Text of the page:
Holbrook has the baby-faced new hero thing down and Munn is shown displaying attack skills that seem to make more sense of a mutant ninja than an evolutionary biologist. Keegan-Michael Key, playing one of the Loonies, does the Keegan-Michael Key thing, still noticeably funny amid the carnage. The Loonies are enjoyable presences filling in the franchise’s requisite glorified cannon fodder roles. Tremblay, even at his young age, is clearly the best actor in the cast. But the interesting turn is the one by Brown, usually asked to do subtler, conflicted things. Here, his Traeger is a snarling, utterly treacherous villain, perhaps more dangerous than the Predators.
This heat-seeking material is directed by Shane Black, who directed blockbuster action films such as “Iron Man 3” and written blockbuster action films such as “Lethal Weapon.” More interestingly, Black was actually part of the cast of the original 1987 film as Hawkins (he dies very early in the film), so directing “The Predator” is indeed coming full circle for him.
What Black had always brought to his films is punchy humor and crazy action sequences. Those elements are both in play in “The Predator.” This is a hard R-rated film and maximizes that quality. “The Predator” is so relentlessly violent that it almost swerves into cartoonish “Deadpool” territory—which, in the skill set of this franchise, is definitely a good thing. “The Predator” surrenders its edgy horror camouflage for a more populist oh-wow action movie vibe. The effects have never been better. Black has admitted that he pushed the studio to inject as much money and spectacle into “The Predator,” trying to spawn the most audacious and audience-winning version of the Predator he could.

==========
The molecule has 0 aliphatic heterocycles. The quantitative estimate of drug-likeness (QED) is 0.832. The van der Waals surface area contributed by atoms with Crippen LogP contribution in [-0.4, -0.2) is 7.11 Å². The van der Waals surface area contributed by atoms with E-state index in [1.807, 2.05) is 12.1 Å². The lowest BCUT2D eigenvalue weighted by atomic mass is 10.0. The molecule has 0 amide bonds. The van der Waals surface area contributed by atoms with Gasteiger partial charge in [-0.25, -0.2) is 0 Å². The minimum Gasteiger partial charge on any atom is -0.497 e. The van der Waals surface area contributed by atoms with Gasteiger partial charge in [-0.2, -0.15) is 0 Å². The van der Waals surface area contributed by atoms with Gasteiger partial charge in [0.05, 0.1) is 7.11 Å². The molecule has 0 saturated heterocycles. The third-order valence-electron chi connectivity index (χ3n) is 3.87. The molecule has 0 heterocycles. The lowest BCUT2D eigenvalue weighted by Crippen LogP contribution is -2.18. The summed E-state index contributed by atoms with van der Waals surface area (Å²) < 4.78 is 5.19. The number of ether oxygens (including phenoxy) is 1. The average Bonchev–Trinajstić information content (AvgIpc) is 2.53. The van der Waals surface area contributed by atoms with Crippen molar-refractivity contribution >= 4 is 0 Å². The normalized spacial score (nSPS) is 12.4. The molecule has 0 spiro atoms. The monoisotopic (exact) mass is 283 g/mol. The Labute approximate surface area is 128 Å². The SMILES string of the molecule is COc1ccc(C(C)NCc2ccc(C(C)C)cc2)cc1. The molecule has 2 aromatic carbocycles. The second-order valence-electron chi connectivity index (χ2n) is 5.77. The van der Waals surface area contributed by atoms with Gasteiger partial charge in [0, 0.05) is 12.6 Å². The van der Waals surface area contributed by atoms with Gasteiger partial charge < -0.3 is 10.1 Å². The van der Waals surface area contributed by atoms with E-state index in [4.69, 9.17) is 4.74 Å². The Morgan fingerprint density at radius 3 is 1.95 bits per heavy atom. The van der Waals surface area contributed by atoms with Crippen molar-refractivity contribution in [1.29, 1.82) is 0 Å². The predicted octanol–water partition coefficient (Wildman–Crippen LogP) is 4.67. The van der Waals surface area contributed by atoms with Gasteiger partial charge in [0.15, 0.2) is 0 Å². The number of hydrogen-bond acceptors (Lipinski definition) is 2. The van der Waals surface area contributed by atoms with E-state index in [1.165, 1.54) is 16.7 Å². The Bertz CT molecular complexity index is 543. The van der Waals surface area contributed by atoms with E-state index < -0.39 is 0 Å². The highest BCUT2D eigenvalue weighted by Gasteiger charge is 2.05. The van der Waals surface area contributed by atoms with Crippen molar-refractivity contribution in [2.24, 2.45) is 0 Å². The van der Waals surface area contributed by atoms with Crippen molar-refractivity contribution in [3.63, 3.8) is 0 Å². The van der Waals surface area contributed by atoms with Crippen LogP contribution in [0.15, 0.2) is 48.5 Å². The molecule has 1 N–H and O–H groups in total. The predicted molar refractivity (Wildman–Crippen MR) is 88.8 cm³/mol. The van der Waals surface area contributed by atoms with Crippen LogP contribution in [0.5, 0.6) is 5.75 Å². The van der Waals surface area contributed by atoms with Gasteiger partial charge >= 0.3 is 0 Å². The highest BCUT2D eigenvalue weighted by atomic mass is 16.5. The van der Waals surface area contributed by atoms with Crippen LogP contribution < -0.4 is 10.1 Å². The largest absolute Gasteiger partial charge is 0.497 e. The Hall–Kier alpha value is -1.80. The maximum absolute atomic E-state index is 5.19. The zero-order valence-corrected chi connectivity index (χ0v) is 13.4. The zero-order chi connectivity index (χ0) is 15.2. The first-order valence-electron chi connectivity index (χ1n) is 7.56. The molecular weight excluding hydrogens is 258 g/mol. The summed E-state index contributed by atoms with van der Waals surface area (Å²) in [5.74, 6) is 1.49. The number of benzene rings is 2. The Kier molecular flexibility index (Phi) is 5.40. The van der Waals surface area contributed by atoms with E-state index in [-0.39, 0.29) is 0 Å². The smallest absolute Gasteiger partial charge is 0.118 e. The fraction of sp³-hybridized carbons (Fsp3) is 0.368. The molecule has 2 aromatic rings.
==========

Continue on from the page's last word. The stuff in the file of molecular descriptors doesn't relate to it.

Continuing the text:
What “The Predator” unleashes is clearly the audience-accessible vibe of a jumping-on point for a new generation of fans. It’s essentially a soft reboot and does not require any previous knowledge of the franchise or any viewing of the previous films. These characters are all new. The Upgrade Predator reflects the nature of the film, with the existing canon Predatory mythology both celebrated and updated. Utilizing what initially seemed to be a MacGuffin, the film’s ending clearly indicates this is meant to be the start of a new cycle of films and a new direction for the franchise.
In a time when the true sci-fi icons are being reborn for younger audiences (Godzilla, King Kong and the Aliens), it was only a matter of time before the Predator received the same treatment. The Upgrade Predator jettisons its more intricate elements for a literally outsize, amplified presence, and the film is the same, opting for more explosions than explorations, which is precisely what director Shane Black set out to do. “The Predator” reinvents its movie monster in search of bigger, buzzier game—the Millennial movie fan. Remember—the Predator always takes down its target.
20th Century Fox’s “The Predator” opens in cinemas on September 12. #ThePredator